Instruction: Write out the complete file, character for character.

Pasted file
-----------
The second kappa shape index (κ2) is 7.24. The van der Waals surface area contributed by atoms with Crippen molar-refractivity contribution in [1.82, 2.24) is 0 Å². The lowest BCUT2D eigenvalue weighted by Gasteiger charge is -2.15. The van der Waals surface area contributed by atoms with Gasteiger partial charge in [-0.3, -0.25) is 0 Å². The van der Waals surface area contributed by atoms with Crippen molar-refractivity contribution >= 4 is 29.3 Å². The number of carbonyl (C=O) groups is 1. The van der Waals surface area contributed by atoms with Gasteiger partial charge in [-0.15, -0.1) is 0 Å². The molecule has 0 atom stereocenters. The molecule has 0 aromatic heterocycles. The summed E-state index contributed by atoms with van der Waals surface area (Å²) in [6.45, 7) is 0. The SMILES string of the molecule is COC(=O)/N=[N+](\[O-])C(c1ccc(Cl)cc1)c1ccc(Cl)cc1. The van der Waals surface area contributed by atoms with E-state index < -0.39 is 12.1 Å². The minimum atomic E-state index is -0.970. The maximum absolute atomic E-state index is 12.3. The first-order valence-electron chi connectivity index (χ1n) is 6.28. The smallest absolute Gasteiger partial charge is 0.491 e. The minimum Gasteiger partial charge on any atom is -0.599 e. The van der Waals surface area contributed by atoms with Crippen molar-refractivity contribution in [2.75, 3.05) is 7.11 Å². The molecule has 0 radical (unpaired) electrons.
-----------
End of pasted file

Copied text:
The second kappa shape index (κ2) is 7.24. The van der Waals surface area contributed by atoms with Crippen molar-refractivity contribution in [1.82, 2.24) is 0 Å². The lowest BCUT2D eigenvalue weighted by Gasteiger charge is -2.15. The van der Waals surface area contributed by atoms with Gasteiger partial charge in [-0.3, -0.25) is 0 Å². The van der Waals surface area contributed by atoms with Crippen molar-refractivity contribution >= 4 is 29.3 Å². The number of carbonyl (C=O) groups is 1. The van der Waals surface area contributed by atoms with Gasteiger partial charge in [-0.15, -0.1) is 0 Å². The molecule has 0 atom stereocenters. The molecule has 0 aromatic heterocycles. The summed E-state index contributed by atoms with van der Waals surface area (Å²) in [6.45, 7) is 0. The SMILES string of the molecule is COC(=O)/N=[N+](\[O-])C(c1ccc(Cl)cc1)c1ccc(Cl)cc1. The van der Waals surface area contributed by atoms with E-state index < -0.39 is 12.1 Å². The minimum atomic E-state index is -0.970. The maximum absolute atomic E-state index is 12.3. The first-order valence-electron chi connectivity index (χ1n) is 6.28. The smallest absolute Gasteiger partial charge is 0.491 e. The minimum Gasteiger partial charge on any atom is -0.599 e. The van der Waals surface area contributed by atoms with Crippen molar-refractivity contribution in [2.75, 3.05) is 7.11 Å². The molecule has 0 radical (unpaired) electrons.